Bibi's Choice

Will He Make War? Can He Make Peace?

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Marco Grob for TIME

Netanyahu has history on his mind

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But Bibi has taken a harder line. He says he will accept only Israeli forces, not NATO's or anyone else's, to provide security in the Jordan Valley. Perhaps the biggest impediment is Bibi's insistence that the Palestinians recognize Israel as a "Jewish state." In other words, Palestinians must not only renounce claims to present-day Israel but also accept Israel's historical narrative. It is a little eerie to hear Bibi insist on this because it echoes what his father said over and over for more than 50 years about Israel. To some, Bibi isn't negotiating; he is dictating terms.

The stalemate is what drove Abbas to the U.N. to seek full recognition and membership from the world body last September. The real anxiety for Israel is that recognition of Palestine would give them access to the International Criminal Court, opening Israel up to a potentially vast number of claims. Meanwhile, settlement construction has resumed with a vengeance. Settlements and the buffer zones and roads supporting them now constitute 40% of the West Bank.

The longer Bibi and I talk about the Palestinians, the more I get the sense he just does not believe that they want peace or that they are capable of democracy if they had it. He remains skeptical about the direction of the Arab Spring. "Locke and Montesquieu are not exactly household names there yet," he says.

But what Bibi does have now is a governing coalition that will not leak or collapse if he opens negotiations. He will no longer have to look over his shoulder. He will not have to call elections at the drop of a hat. He has not had that before, and it gives him room to maneuver and room to compromise. "Now he is the emperor ... he can do anything," Abu Mazen said last week. "If I were him, I would do it now, now, now."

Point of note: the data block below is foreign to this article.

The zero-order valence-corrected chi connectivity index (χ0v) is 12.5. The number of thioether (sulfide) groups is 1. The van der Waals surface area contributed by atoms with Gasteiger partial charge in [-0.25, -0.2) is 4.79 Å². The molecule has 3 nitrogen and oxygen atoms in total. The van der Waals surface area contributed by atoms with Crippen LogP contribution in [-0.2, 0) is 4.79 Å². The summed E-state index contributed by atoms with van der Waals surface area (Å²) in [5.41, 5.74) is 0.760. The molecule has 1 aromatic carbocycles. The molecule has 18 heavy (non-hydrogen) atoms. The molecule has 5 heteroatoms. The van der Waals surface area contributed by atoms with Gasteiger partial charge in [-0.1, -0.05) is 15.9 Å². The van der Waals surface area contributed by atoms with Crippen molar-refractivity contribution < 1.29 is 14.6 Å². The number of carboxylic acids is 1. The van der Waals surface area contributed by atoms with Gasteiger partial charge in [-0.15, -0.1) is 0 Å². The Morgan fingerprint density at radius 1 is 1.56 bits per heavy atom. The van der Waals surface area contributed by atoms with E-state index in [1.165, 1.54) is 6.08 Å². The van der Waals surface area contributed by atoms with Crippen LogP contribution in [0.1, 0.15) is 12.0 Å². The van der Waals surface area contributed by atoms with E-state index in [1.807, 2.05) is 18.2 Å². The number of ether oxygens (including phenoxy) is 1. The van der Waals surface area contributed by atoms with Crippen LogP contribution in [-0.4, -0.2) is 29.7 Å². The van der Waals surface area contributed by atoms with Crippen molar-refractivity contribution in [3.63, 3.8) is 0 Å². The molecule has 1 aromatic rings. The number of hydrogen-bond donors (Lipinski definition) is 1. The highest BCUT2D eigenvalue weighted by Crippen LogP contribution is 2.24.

Something to Believe In

Bibi likes to say Moses was a great leader but not a great navigator. But to Bibi's delight, it turns out that Moses' sense of direction wasn't so bad after all. The discovery in December 2010 of a gargantuan deposit of natural gas off Israel's Mediterranean coast and an even larger area of shale oil not far from Jerusalem will likely turn Israel into a net oil and gas exporter. No longer will the Arabs in the Middle East have a monopoly on energy.

This bit of serendipity is not enough to turn Bibi into an optimist, but it is something tangible that will help him secure Israel's future. It is, in fact, something to trust. But there isn't much else he trusts. Obama often quotes Martin Luther King Jr.'s notion that the arc of the moral universe is long but bends toward justice. Bibi's not so sure.

In the end, Bibi would like to be a hero, but he will not be one at the expense of Israel's security. He wants to be a defining figure in Israeli history and a significant player on the world stage, but he will not risk what he sees as Israel's safety to be one. His ambition and now his security as Prime Minister, though, may let him take that risk. Of the Palestinians, he says, "If they figure it out, they will never have a better partner than me. I can make it happen and make it stick."

He is a believer in Israeli and Jewish exceptionalism. The Jews have a deeply ingrained ingenuity that has always helped them survive. "Now, with our ingenuity, we also have gas. We're in a providential situation. Our story is one of overcoming tremendous odds. People respect that." He is silent for a moment. "If you're a deeply religious person, you have a guarantee." He pauses, knowing that he has none. "It would be great to sit back. That would be nice." Nice as that might be, he knows it is an option he does not have.

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